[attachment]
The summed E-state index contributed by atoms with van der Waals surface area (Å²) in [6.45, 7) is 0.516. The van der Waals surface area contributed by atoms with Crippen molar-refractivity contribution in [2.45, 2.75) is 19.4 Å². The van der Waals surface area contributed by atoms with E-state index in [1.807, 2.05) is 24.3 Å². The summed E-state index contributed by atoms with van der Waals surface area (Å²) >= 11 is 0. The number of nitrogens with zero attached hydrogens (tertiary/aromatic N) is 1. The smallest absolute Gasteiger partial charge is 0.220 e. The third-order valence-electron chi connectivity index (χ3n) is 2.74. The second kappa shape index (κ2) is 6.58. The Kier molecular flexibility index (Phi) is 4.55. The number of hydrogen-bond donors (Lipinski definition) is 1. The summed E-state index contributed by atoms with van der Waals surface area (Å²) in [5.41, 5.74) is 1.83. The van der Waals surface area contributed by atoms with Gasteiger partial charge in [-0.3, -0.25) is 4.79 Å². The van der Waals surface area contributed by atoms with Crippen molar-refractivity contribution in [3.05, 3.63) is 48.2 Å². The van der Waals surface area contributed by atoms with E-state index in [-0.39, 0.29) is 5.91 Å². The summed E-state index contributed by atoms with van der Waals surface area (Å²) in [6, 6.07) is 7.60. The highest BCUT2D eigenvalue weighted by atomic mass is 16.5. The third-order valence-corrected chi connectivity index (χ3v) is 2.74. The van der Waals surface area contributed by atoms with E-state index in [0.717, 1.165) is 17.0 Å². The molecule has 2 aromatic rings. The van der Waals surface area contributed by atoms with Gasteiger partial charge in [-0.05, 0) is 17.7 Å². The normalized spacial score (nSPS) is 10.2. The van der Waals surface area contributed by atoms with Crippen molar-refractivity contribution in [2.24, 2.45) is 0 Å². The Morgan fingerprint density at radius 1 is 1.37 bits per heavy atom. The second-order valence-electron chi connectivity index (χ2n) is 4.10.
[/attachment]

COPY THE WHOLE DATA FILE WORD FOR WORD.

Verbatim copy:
The summed E-state index contributed by atoms with van der Waals surface area (Å²) in [6.45, 7) is 0.516. The van der Waals surface area contributed by atoms with Crippen molar-refractivity contribution in [2.45, 2.75) is 19.4 Å². The van der Waals surface area contributed by atoms with E-state index in [1.807, 2.05) is 24.3 Å². The summed E-state index contributed by atoms with van der Waals surface area (Å²) >= 11 is 0. The number of nitrogens with zero attached hydrogens (tertiary/aromatic N) is 1. The smallest absolute Gasteiger partial charge is 0.220 e. The third-order valence-electron chi connectivity index (χ3n) is 2.74. The second kappa shape index (κ2) is 6.58. The Kier molecular flexibility index (Phi) is 4.55. The number of hydrogen-bond donors (Lipinski definition) is 1. The summed E-state index contributed by atoms with van der Waals surface area (Å²) in [5.41, 5.74) is 1.83. The van der Waals surface area contributed by atoms with Gasteiger partial charge in [-0.3, -0.25) is 4.79 Å². The van der Waals surface area contributed by atoms with Crippen molar-refractivity contribution in [3.05, 3.63) is 48.2 Å². The van der Waals surface area contributed by atoms with E-state index in [-0.39, 0.29) is 5.91 Å². The summed E-state index contributed by atoms with van der Waals surface area (Å²) in [6, 6.07) is 7.60. The highest BCUT2D eigenvalue weighted by atomic mass is 16.5. The third-order valence-corrected chi connectivity index (χ3v) is 2.74. The van der Waals surface area contributed by atoms with E-state index in [0.717, 1.165) is 17.0 Å². The molecule has 2 aromatic rings. The van der Waals surface area contributed by atoms with Gasteiger partial charge in [-0.05, 0) is 17.7 Å². The normalized spacial score (nSPS) is 10.2. The van der Waals surface area contributed by atoms with Crippen molar-refractivity contribution in [2.24, 2.45) is 0 Å². The Morgan fingerprint density at radius 1 is 1.37 bits per heavy atom. The second-order valence-electron chi connectivity index (χ2n) is 4.10.